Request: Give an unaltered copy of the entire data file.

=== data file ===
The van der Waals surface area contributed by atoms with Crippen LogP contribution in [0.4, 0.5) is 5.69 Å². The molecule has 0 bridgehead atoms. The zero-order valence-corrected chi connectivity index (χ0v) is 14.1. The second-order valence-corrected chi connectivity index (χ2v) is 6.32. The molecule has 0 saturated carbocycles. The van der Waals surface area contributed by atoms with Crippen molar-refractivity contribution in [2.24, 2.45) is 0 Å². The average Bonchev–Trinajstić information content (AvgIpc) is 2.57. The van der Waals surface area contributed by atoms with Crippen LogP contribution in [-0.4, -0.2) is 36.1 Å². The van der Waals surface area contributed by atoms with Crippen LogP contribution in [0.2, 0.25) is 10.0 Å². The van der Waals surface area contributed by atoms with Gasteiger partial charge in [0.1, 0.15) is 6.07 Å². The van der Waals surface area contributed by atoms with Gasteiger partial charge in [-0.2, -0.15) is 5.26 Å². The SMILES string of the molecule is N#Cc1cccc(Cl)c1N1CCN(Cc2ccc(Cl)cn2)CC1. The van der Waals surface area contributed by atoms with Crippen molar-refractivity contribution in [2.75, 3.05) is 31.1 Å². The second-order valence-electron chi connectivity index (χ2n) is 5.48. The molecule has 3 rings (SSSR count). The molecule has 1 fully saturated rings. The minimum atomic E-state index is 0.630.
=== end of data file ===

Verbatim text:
The van der Waals surface area contributed by atoms with Crippen LogP contribution in [0.4, 0.5) is 5.69 Å². The molecule has 0 bridgehead atoms. The zero-order valence-corrected chi connectivity index (χ0v) is 14.1. The second-order valence-corrected chi connectivity index (χ2v) is 6.32. The molecule has 0 saturated carbocycles. The van der Waals surface area contributed by atoms with Crippen molar-refractivity contribution in [2.24, 2.45) is 0 Å². The average Bonchev–Trinajstić information content (AvgIpc) is 2.57. The van der Waals surface area contributed by atoms with Crippen LogP contribution in [-0.4, -0.2) is 36.1 Å². The van der Waals surface area contributed by atoms with Crippen LogP contribution in [0.2, 0.25) is 10.0 Å². The van der Waals surface area contributed by atoms with Gasteiger partial charge in [0.1, 0.15) is 6.07 Å². The van der Waals surface area contributed by atoms with Gasteiger partial charge in [-0.2, -0.15) is 5.26 Å². The SMILES string of the molecule is N#Cc1cccc(Cl)c1N1CCN(Cc2ccc(Cl)cn2)CC1. The van der Waals surface area contributed by atoms with Crippen molar-refractivity contribution in [2.75, 3.05) is 31.1 Å². The second-order valence-electron chi connectivity index (χ2n) is 5.48. The molecule has 3 rings (SSSR count). The molecule has 1 fully saturated rings. The minimum atomic E-state index is 0.630.